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Table of Contents
CASE REPORT
Year : 2012  |  Volume : 16  |  Issue : 6  |  Page : 1040-1042

Primary hyperparathyroidism having multiple Brown tumors mimicking malignancy


1 Department of Radiodiagnosis, Jawaharlal Nehru Medical College, A.M.U. Aligarh, Uttar Pradesh, India
2 Department of Surgery, Jawaharlal Nehru Medical College, A.M.U. Aligarh, Uttar Pradesh, India

Date of Web Publication31-Oct-2012

Correspondence Address:
Mehtab Ahmad
H. No. 4/1309, New Sir Syed Nagar, Aligarh, Uttar Pradesh - 202 002
India
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Source of Support: None, Conflict of Interest: None


DOI: 10.4103/2230-8210.103037

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   Abstract 

Primary hyperparathyroidism is a disease characterized by excessive secretion of parathormone. During the course of this disease, bone loss occurs, particularly depending on resorption of the skeletal system. One of the complications of primary hyperparathyroidism is fibrotic, cystic bony changes which is called Brown tumor. Skeletal manifestations in the form of Brown tumors are rare and according to literature occur in less than 2% of patients suffering from any form of hyperparathyroidism. Such rare and multiple benign lesions may simulate a malignant neoplasm and pose a real challenge for the clinician in its differential diagnosis. We present a case of a 23-year-old Indian woman who was evaluated for multiple lytic expansile lesions with a strong suspicion of malignancy and fibrous dysplasia but turned out to be a case of primary hyperparathyroidism.

Keywords: Brown tumors, endocrine system, expansile lesions, primary hyperparathyroidism


How to cite this article:
Ullah E, Ahmad M, Ali SA, Redhu N. Primary hyperparathyroidism having multiple Brown tumors mimicking malignancy. Indian J Endocr Metab 2012;16:1040-2

How to cite this URL:
Ullah E, Ahmad M, Ali SA, Redhu N. Primary hyperparathyroidism having multiple Brown tumors mimicking malignancy. Indian J Endocr Metab [serial online] 2012 [cited 2019 Nov 19];16:1040-2. Available from: http://www.ijem.in/text.asp?2012/16/6/1040/103037


   Introduction Top


Hyperparathyroidism is a condition characterized by increased parathormone secretion. Due to parathormone hyper-secretion, several consequences occur, such as excess calcium reabsorption from kidneys, phosphaturia, increased vitamin D synthesis and bone resorption. Parathormone increases osteoclastic activity in the bones. While renal calculi have been reported in 10-25% of the primary hyperparathyroidism cases, the frequency of bone disease has been reported to be around 10-20%.

The Brown tumor is a localized bone cyst. In histological perception, it is a benign lesion. Although bone findings are rarely seen in primary hyperparathyroidism, they are frequent in the carcinomas or in the case of secondary hyperparathyroidism. The Brown tumor may cause swelling, pathological fracture, and bone pain in the skeletal system. Multiple Brown tumors in the setting of primary hyperparathyroidism is very rare. [1] Only six cases have been reported in the English medical literature. [2],[3],[4],[5],[6],[7]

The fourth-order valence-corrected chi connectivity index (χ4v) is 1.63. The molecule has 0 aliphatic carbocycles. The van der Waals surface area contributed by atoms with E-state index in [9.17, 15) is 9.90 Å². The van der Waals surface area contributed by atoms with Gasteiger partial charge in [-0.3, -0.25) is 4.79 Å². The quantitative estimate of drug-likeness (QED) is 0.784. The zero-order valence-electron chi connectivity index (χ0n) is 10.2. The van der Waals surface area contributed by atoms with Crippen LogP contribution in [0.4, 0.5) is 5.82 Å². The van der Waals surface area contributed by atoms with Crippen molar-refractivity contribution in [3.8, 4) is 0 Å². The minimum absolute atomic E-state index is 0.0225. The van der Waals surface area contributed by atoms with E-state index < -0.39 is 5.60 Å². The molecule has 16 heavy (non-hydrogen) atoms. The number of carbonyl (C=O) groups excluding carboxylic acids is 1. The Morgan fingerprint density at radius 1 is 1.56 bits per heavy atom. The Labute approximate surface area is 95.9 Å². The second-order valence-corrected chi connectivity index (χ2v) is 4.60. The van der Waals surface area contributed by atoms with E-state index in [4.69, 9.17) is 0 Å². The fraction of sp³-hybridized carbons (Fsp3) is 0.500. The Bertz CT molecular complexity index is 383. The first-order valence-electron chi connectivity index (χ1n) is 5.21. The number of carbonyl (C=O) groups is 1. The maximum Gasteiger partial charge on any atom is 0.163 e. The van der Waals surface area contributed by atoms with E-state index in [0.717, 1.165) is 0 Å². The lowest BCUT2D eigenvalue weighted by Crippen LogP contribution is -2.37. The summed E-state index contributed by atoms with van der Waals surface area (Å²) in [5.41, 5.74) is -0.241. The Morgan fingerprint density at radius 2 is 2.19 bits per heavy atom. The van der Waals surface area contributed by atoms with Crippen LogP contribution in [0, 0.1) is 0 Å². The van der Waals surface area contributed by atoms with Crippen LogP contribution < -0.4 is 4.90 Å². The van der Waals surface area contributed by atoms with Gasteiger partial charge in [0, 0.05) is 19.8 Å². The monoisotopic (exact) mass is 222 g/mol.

In this article, we present the radiological and clinical features of a case with primary hyperparathyroidism caused by parathyroid adenoma.


   Case Report Top


A 23-year-old woman of Asian Indian origin was admitted to the orthopedic emergency department; she was having a clinical presentation of pain in her left shoulder region, right knee, and left thigh following a trivial trauma. The patient had a history of pain in the left shoulder region for about 5 months and was bedridden for the last 3 months due to a fractured femur. She was being evaluated for malignancy and polyostotic fibrous dysplasia in a tertiary care center.

On physical examination of the patient, tenderness was found to be present in the left shoulder, right knee, and left thigh. No other significant clinical abnormality was observed. On laboratory analysis, serum calcium level was 11.4 mg/dl (normal 8.4-10.7 mg/dl), serum albumin level was 5 g/dl (normal 3.4-4.8 g/dl), serum alkaline phosphatase level was 780 IU/l (normal 50-240 IU/l), serum acid phosphatase level was 11.36 IU/l (normal 0-5.5 IU/l), serum parathyroid hormone level was 456 pg/ ml (normal 7-53 pg/ml), vitamin D3 (1,25-dihydroxy cholecalciferol) was 32 pg/ml (normal 25-45 pg/ml) and vitamin D3 (25-hydroxy cholecalciferol) was 37 ng/ml (normal 15-80 ng/ml).

A plain digital radiograph of the affected left shoulder region and right knee, revealed multiple lytic expansile lesions with evidence of pathological fractures in the upper one-third of left humerus and right tibia as well as in the fifth posterior rib on the left side and lower one-third of the right femur with sparing of epiphyseal region [Figure 1].
Figure 1: (a) Radiograph left shoulder AP view shows geographic lytic expansile lesion with pathological fracture in metadiaphyseal region of left humerus with similar lesion in the fifth posterior rib in the left side of the chest with sparing of epiphysis. (b) Radiograph of both hands AP view shows lytic expansile lesion with no evidence of calcification in the third metacarpal of the right hand and the fifth metacarpal of the left hand

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Later, further evaluation of the patient was done to rule out malignancy, some more plain digital radiographs were recommended to the patient including those for both the hands, skull, and pelvis regions [Figure 2]. The radiographs all showed similar lytic expansile lesions in the third metacarpal on the right side, fifth metacarpal on the left side, but with no evidence of calcification in the lesions. Similar lesions were seen in the pelvis with a ground-glass appearance [Figure 1]. The radiograph of the skull was found to be normal. An ultrasound scan of the neck was also done which showed a well-defined homogenous hypoechoic solid soft tissue lesion in relation to the posterior aspect of the inferior pole of the left lobe of the thyroid [Figure 3].